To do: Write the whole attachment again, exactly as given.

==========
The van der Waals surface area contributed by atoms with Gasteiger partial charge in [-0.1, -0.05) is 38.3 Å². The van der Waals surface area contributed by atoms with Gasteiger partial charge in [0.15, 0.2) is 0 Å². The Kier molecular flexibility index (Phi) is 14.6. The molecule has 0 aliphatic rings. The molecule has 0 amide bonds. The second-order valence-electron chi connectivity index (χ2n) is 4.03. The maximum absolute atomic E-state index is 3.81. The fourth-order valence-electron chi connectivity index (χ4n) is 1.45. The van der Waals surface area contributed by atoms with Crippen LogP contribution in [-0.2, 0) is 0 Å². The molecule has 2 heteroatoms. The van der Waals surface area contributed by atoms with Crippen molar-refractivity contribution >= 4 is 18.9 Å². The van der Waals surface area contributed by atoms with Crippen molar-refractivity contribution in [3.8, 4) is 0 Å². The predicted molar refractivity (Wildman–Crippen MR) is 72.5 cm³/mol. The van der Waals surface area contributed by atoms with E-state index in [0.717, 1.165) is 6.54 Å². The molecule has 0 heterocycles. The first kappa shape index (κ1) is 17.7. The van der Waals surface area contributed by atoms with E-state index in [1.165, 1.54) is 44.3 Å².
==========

The van der Waals surface area contributed by atoms with Gasteiger partial charge in [-0.1, -0.05) is 38.3 Å². The van der Waals surface area contributed by atoms with Gasteiger partial charge in [0.15, 0.2) is 0 Å². The Kier molecular flexibility index (Phi) is 14.6. The molecule has 0 aliphatic rings. The molecule has 0 amide bonds. The second-order valence-electron chi connectivity index (χ2n) is 4.03. The maximum absolute atomic E-state index is 3.81. The fourth-order valence-electron chi connectivity index (χ4n) is 1.45. The van der Waals surface area contributed by atoms with Crippen LogP contribution in [-0.2, 0) is 0 Å². The molecule has 2 heteroatoms. The van der Waals surface area contributed by atoms with Crippen molar-refractivity contribution >= 4 is 18.9 Å². The van der Waals surface area contributed by atoms with Crippen molar-refractivity contribution in [3.8, 4) is 0 Å². The predicted molar refractivity (Wildman–Crippen MR) is 72.5 cm³/mol. The van der Waals surface area contributed by atoms with E-state index in [0.717, 1.165) is 6.54 Å². The molecule has 0 heterocycles. The first kappa shape index (κ1) is 17.7. The van der Waals surface area contributed by atoms with E-state index in [1.165, 1.54) is 44.3 Å².